Can an employee who wants to prove discrimination take, copy and disclose company documents? How does that square with the company’s right to protect what it deems to be confidential information? Those questions are critical these days, as companies seek to gain and maintain the competitive edge that comes from protecting intellectual capital.
The New Jersey Supreme Court recently offered some guidance on this issue in Quinlan v. Curtiss-Wright (204 N.J. 239, 2010).
Verdict for the employee
Joyce Quinlan, who at the time was the executive director of HR for Curtiss-Wright, copied about 1,800 pages of documents that the company considered confidential. Quinlan sought to use the documents in litigation against the company. In that lawsuit, she claimed discrimination under the New Jersey Law Against Discrimination (NJLAD).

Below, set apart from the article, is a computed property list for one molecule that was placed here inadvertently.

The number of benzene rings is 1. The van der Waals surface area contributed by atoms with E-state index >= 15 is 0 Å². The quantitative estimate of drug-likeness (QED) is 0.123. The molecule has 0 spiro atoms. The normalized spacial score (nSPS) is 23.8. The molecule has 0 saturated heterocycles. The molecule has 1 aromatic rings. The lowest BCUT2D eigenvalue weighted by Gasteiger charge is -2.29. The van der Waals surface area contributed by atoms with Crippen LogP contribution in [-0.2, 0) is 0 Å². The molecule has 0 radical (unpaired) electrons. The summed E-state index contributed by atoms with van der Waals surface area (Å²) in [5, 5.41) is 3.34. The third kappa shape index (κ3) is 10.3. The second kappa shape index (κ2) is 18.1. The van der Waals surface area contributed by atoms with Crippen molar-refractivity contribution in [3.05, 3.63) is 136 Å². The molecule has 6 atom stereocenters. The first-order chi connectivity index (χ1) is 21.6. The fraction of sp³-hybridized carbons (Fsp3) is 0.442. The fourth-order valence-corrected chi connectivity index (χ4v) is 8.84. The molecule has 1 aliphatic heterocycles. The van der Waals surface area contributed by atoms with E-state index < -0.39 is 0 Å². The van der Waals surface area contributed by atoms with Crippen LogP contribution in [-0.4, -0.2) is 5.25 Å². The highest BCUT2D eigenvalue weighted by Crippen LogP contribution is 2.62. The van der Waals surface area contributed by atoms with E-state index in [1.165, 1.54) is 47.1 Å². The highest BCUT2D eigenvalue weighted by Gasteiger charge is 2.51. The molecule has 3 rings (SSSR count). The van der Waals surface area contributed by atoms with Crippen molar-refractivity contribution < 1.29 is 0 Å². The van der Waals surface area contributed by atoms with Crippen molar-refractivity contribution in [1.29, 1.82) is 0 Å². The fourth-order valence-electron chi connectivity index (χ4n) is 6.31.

After the company reviewed several of the copied documents during discovery, Curtiss-Wright fired Quinla...(register to read more)